VA Says It Cut Wait Times for Primary, Mental Health Care as Veteran Enrollment Surged

Veterans Affairs Department in Washington.
In this June 21, 2013 file photo, the Veterans Affairs Department in Washington. (AP Photo/Charles Dharapak, File)

The Department of Veterans Affairs said Friday that it has slightly cut wait times for veterans seeking health care, citing an 11% decrease in average wait times for VA primary care and a 7% decrease for mental health care compared to the same time last year.

The shorter waits come even as the VA has enrolled more than 400,000 veterans in health care over the past year, a 30% increase from the previous year, according to Dr. Shereef Elnahal, the VA under secretary for health, who spoke with reporters during a virtual roundtable from the Richmond, Virginia, VA Medical Center.

The VA also hired more than 61,000 new health care workers last year as part of an effort to boost services following the PACT Act, a historic 2022 expansion of VA medical care and disability compensation for veterans sickened by exposure to toxic substances while serving.

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The combination of more health care workers and improved clinic productivity, Elnahal said, are helping the VA "meet that increasing demand for care, all while we're seeing greater demand from our existing base of veterans as they get older and get more chronic conditions and need more care, but also new enrollees coming into the system very intentionally because of the PACT Act."

The average time it takes for a veteran patient to be seen by a VA mental health professional for the first time is now around 17 days, three days under the department's maximum allowed before a patient can access community care. Primary care appointments are averaging a 22-day wait, just exceeding the 20-day limit.

    Wait times improved partly because of a VA initiative known as "Access Sprints," which has provided more nighttime and weekend health care access for veterans, and has led to almost 25,000 new patient appointments.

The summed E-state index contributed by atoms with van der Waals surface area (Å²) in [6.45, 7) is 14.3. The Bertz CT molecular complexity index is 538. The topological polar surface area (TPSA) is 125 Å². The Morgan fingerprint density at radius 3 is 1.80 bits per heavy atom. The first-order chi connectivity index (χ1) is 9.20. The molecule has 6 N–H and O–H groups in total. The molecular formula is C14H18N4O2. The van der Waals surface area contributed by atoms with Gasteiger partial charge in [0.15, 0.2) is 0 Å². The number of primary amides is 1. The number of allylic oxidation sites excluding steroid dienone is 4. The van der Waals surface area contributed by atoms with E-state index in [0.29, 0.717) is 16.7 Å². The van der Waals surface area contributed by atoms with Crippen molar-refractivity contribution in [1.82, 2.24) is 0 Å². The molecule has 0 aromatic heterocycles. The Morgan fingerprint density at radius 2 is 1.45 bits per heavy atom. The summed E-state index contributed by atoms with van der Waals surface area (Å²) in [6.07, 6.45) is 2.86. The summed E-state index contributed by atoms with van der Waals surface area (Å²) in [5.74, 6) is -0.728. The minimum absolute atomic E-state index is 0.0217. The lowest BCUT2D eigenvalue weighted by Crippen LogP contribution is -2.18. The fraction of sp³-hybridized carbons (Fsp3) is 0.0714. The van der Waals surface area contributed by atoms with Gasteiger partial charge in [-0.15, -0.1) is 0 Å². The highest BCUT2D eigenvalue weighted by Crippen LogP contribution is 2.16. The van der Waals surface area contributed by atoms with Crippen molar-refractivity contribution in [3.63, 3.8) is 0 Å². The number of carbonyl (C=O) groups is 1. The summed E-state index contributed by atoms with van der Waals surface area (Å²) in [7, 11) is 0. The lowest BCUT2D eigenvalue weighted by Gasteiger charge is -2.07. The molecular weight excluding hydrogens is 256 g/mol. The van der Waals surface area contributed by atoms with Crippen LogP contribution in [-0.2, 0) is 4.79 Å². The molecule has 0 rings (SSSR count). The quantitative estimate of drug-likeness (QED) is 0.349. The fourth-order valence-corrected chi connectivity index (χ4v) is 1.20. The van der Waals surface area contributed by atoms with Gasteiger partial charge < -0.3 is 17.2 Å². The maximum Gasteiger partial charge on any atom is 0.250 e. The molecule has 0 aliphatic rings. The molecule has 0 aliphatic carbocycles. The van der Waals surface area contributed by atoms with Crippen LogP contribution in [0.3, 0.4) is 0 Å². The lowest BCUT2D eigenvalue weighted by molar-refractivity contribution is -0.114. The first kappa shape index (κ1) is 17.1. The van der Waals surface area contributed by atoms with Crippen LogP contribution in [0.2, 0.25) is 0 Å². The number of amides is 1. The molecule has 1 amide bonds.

Between October 2023 and April 2024, the VA saw a 19% decrease in the number of new patients waiting for more than 20 days to receive primary care and a 9% decrease in the number of new patients waiting longer than 20 days for mental health care.

    VA worker retention rates have increased alongside its robust hiring efforts, Elnahal noted, in part thanks to the VA's push toward critical skills incentive pay for various workers, including human resource personnel and short-staffed medical provider jobs.

    The VA was lambasted by lawmakers recently over news that it mismanaged the incentive pay. The VA Office of Inspector General found that 182 senior executives received nearly $11 million in bonuses. Some lawmakers called for Elnahal's removal.

    "There were issues that were missed at every layer of the organization," Elnahal acknowledged during the virtual roundtable. "I take responsibility for everything that happens in [the Veterans Health Administration]."

    "The most important thing we are doing is focusing on implementing the recommendations of the IG to make sure that this never happens again," Elnahal said, referring to the watchdog report that highlighted the improper bonuses. "And that we get to a much better place on how we determine who receives critical skills incentives."

    -- Kelsey Baker is a graduate student at Northwestern's Medill School of Journalism, and a former active-duty Marine. Reach her on X at @KelsBBaker or

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